Access to information, privacy, and a free internet are essential to our civil liberties, our free press, our digital technology industry and our democracy, which requires an informed electorate. Our high tech sector knows the technology side best in California.
Sadly, this is an area where California's US Senate leadership is weakest. When in 2011 corporate copyright owners sought the power to shut down web sites without due process with the bills PIPA (Protect IP Act) in the Senate and SOPA (Stop Online Piracy Act) in the House, Senators Feinstein and Boxer were co-sponsors. It took companies like Google and WIkipedia blacking out the internet before our legislators paid attention and suspended that assault on internet freedom.
More recently Cyber Intelligence Sharing and Protection Act (CISPA) is a potentially even more dangerous assault on our privacy and freedom. It would allow for the sharing of Internet traffic information between the U.S. government and private technology and manufacturing companies, with few limits on how and when the government may monitor a private individual’s Internet browsing information.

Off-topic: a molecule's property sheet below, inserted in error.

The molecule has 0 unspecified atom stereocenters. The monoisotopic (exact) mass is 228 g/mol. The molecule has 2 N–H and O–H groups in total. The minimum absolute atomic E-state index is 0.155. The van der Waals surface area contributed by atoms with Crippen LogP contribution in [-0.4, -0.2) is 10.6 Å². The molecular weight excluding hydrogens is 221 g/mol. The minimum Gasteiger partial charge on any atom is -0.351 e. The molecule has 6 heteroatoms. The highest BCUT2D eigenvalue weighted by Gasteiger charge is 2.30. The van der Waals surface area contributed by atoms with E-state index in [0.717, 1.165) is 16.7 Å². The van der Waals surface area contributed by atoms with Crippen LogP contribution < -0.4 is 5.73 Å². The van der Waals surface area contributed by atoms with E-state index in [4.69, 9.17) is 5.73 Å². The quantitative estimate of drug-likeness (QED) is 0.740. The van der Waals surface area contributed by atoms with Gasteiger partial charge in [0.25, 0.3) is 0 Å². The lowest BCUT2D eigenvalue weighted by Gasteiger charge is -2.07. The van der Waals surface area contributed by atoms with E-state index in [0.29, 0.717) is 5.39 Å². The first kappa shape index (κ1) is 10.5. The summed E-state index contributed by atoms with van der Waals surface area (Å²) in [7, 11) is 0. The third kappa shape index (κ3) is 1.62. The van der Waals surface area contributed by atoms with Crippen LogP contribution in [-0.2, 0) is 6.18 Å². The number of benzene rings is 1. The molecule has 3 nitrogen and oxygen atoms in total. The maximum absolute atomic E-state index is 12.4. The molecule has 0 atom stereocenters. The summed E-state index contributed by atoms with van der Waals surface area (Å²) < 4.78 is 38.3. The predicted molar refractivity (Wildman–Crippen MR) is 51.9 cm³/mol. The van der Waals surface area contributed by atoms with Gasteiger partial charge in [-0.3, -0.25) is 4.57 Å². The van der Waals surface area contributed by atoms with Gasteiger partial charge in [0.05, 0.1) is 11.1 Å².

When such a dangerous bill passes the House, our Senators should be protecting us.
But Senator Feinstein often co-sponsors and votes for unconstitutional bills, or is eager to tweak bills that are fundamentally unconstitutional in a compromise process, and has failed to oppose CISPA.
As Rainey Reitman of the Electronic Frontier Foundation states, "To date, the authors of the bill have been unresponsive to these criticisms, offering amendments that are largely cosmetic. Dismissing the grave concerns about how this bill could undermine the core privacy rights of everyday Internet users."
The American Civil Liberties Union writes, "The Cyber Intelligence Sharing and Protection Act would create a cybersecurity exception to all privacy laws and allow companies to share the private and personal data they hold on their American customers with the government for cybersecurity purposes. Beyond the potential for massive data collection authorization, the bill would provide no meaningful oversight of, or accountability for, the use of these new information-sharing authorities."
We're in a crisis where our legislators aren't standing up for our privacy and freedom. Our Senators should be defending our rights and paying attention to the EFF the the ACLU and other reliable protectors of freedom on these issues.
As Senator, that's what David Levitt will do.